Sunday, August 11, 2019

Sunday Writing Tip: Check Your Subtext: Say More with Less

By Janice Hardy, @Janice_Hardy

Each week, I’ll offer a tip you can take and apply to your WIP to help improve it. They’ll be easy to do and shouldn’t take long, so they’ll be tips you can do without taking up your Sunday. Though I do reserve the right to offer a good tip now and then that will take longer—but only because it would apply to the entire manuscript.

This week, look for moments that would be stronger by not stating the emotions and/or thoughts outright.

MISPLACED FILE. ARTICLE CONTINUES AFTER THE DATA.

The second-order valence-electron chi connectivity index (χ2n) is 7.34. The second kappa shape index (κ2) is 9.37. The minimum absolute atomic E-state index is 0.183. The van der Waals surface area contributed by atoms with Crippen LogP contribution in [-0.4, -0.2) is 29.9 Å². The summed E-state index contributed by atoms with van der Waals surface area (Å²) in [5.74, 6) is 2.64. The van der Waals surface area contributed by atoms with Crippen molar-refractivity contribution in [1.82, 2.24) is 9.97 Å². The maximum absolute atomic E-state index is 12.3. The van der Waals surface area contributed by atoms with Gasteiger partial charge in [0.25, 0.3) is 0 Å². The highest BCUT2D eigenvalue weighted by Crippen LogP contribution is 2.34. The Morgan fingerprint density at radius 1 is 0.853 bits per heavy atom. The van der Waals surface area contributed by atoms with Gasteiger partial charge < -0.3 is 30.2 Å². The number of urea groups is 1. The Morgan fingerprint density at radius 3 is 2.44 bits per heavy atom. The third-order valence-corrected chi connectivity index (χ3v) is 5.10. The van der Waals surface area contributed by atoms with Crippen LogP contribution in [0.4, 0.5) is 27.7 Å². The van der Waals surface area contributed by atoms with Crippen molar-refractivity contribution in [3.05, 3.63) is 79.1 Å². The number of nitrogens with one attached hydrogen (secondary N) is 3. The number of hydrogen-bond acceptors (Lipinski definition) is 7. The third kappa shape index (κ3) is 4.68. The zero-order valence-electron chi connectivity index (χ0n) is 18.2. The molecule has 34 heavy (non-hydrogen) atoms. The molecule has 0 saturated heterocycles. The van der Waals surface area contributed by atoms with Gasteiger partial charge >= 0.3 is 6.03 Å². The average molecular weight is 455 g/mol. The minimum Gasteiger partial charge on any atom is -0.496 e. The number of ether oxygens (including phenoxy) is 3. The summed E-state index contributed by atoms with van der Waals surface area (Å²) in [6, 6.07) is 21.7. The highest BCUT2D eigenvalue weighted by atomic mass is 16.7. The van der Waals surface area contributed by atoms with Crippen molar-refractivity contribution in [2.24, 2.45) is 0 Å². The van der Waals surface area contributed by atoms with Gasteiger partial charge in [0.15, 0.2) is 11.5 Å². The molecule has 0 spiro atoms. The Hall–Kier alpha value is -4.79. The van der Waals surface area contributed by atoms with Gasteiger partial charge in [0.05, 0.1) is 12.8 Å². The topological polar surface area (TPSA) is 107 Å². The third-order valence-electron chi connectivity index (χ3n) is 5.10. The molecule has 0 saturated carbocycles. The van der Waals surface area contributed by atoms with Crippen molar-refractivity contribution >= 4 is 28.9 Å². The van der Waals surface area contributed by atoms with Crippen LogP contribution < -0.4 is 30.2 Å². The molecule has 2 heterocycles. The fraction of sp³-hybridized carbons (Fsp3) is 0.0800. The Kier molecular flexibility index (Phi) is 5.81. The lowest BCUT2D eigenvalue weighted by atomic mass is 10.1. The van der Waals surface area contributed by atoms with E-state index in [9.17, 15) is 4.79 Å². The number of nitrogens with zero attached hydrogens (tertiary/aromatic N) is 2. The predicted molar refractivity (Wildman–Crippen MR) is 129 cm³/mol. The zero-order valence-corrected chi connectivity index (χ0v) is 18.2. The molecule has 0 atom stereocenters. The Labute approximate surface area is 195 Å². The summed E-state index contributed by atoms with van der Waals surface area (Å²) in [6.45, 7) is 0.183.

Subtext is a powerful tool, but also a tricky one, especially in an early draft when we’re still trying to figure out the story. But often, what’s not being said has far more impact on the reader. Good subtext can heighten tensions, create conflict, and even deepen characterization.

Take some time today to look for scenes that could benefit from a little less clarity about how the characters feel and what they think. Rewrite those moments so the subtext carries those emotions and thoughts instead.

For more on creating subtext in your novel, try these articles:

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